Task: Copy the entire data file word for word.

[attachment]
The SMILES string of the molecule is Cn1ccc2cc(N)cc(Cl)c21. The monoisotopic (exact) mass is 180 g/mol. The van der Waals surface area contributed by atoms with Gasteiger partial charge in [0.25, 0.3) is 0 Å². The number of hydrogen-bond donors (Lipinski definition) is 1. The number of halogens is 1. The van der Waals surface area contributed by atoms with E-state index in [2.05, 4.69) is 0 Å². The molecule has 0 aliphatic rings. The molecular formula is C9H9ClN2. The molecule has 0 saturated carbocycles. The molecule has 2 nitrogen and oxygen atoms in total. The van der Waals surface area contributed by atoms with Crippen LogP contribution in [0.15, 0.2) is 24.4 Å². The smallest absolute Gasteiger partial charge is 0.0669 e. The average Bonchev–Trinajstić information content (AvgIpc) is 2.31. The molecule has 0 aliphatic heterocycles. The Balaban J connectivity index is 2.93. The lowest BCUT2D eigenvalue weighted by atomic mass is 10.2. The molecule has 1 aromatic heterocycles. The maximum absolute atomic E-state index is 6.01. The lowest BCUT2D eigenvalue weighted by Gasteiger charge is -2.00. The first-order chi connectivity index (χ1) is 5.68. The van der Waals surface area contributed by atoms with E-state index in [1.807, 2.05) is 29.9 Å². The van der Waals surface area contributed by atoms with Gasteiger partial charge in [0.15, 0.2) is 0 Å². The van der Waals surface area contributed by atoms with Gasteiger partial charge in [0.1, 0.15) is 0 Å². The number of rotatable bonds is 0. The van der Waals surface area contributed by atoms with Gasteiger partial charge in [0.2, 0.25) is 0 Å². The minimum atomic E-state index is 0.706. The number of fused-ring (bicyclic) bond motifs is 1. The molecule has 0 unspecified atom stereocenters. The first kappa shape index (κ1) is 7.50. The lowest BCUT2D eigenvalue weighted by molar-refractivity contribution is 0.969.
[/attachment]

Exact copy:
The SMILES string of the molecule is Cn1ccc2cc(N)cc(Cl)c21. The monoisotopic (exact) mass is 180 g/mol. The van der Waals surface area contributed by atoms with Gasteiger partial charge in [0.25, 0.3) is 0 Å². The number of hydrogen-bond donors (Lipinski definition) is 1. The number of halogens is 1. The van der Waals surface area contributed by atoms with E-state index in [2.05, 4.69) is 0 Å². The molecule has 0 aliphatic rings. The molecular formula is C9H9ClN2. The molecule has 0 saturated carbocycles. The molecule has 2 nitrogen and oxygen atoms in total. The van der Waals surface area contributed by atoms with Crippen LogP contribution in [0.15, 0.2) is 24.4 Å². The smallest absolute Gasteiger partial charge is 0.0669 e. The average Bonchev–Trinajstić information content (AvgIpc) is 2.31. The molecule has 0 aliphatic heterocycles. The Balaban J connectivity index is 2.93. The lowest BCUT2D eigenvalue weighted by atomic mass is 10.2. The molecule has 1 aromatic heterocycles. The maximum absolute atomic E-state index is 6.01. The lowest BCUT2D eigenvalue weighted by Gasteiger charge is -2.00. The first-order chi connectivity index (χ1) is 5.68. The van der Waals surface area contributed by atoms with E-state index in [1.807, 2.05) is 29.9 Å². The van der Waals surface area contributed by atoms with Gasteiger partial charge in [0.15, 0.2) is 0 Å². The van der Waals surface area contributed by atoms with Gasteiger partial charge in [0.1, 0.15) is 0 Å². The number of rotatable bonds is 0. The van der Waals surface area contributed by atoms with Gasteiger partial charge in [0.2, 0.25) is 0 Å². The minimum atomic E-state index is 0.706. The number of fused-ring (bicyclic) bond motifs is 1. The molecule has 0 unspecified atom stereocenters. The first kappa shape index (κ1) is 7.50. The lowest BCUT2D eigenvalue weighted by molar-refractivity contribution is 0.969.